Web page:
Disabled Groups File Brief Backing Law That Saved Terri Schiavo
by Steven Ertelt
July 13, 2004
Tallahassee, FL (LifeNews.com) — A group of seventeen disability rights organizations filed a brief today defending Terri’s Law, the measure passed by the state legislature that allowed Florida Governor Jeb Bush to save Terri Schiavo’s life.
The organizations, including Not Dead Yet and the Hospice Patients Alliance, say the Terri Schiavo case is one that could set a key legal precedent "that affects the rights of people with cognitive disabilities across Florida and, potentially, nationwide."
The brief urges the Florida Supreme Court to affirm Terri’s right to food and water and overturn a judge’s decision allowing Terri’s estranged husband Michael to starve her to death.
"A judge’s order to terminate the life of a woman with severe disabilities is not a private family matter," says Max Lapertosa, an attorney representing the coalition of organizations.
"Terminating Ms. Schiavo’s life support would not be possible without the authority of the courts," Lapertosa added. "This case reflects whether our society and legal system value the lives of people with disabilities equally to those without disabilities."
Meanwhile, the parents of Terri Schiavo have filed an appeal of a local judge’s decision denying them standing to participate in the lawsuit.
Although Terri’s parents can file an amicus brief for the court to consider, Circuit Court Judge Douglas Baird prevented them from becoming a party in the lawsuit to help Bush’s attorneys defend it in court.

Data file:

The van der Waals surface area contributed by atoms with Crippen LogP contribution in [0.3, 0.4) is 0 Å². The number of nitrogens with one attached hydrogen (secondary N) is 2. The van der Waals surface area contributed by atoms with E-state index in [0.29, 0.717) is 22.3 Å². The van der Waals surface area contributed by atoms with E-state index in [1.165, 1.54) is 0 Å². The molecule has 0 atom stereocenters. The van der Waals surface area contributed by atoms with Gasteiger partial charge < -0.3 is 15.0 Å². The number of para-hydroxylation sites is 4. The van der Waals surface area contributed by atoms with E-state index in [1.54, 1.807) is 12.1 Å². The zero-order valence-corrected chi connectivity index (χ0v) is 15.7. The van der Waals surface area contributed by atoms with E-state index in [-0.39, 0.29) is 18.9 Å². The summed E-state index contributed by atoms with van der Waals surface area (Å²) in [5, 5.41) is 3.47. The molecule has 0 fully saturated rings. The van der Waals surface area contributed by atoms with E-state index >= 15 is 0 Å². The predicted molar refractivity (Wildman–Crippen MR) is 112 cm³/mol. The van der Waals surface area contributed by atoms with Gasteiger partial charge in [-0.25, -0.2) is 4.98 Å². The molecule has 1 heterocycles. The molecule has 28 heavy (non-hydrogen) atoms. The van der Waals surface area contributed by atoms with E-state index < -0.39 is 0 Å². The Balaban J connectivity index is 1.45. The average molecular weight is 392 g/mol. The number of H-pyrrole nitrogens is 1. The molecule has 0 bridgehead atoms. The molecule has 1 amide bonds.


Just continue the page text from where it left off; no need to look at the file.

Comprised of the some of the top disabled rights groups in the country, the disability organizations said in a collective statement that "the standards upon which Ms. Schiavo’s life or death turn may, if defined broadly enough, also be applied to thousands of people with disabilities who, like Ms. Schiavo, cannot readily articulate their own views and must rely on third parties as substitute decision-makers."
"The need for limits on the powers of such decision makers is nowhere more clear that on a question as fundamental as life or death, because the consequences of abuse or misjudgment are both ultimate and irreversible," the statement said.
The organizations don’t want a court or a third-party deciding what kind of lifesaving medical treatment a patient would have wanted. Too often, the assumption is made that the patient would have declined appropriate medical care.
The 17 disability groups defending Terri’s Law include:
Not Dead Yet, ADAPT, Arc of the United States (formerly the Association for Retarded Citizens), ADAPT, Center on Self-Determination, Center on Human Policy at Syracuse University, Disability Rights Center, Freedom Clearinghouse, Hospice Patients Alliance, Mouth Magazine, National Council on Independent Living, National Disabled Students Union, National Spinal Cord Injury Association, Self-Advocates Becoming Empowered, Society for Disability Studies, TASH (formerly The Association for Persons with Severe Handicaps), World Association of Persons with Disabilities, and World Institute on Disability.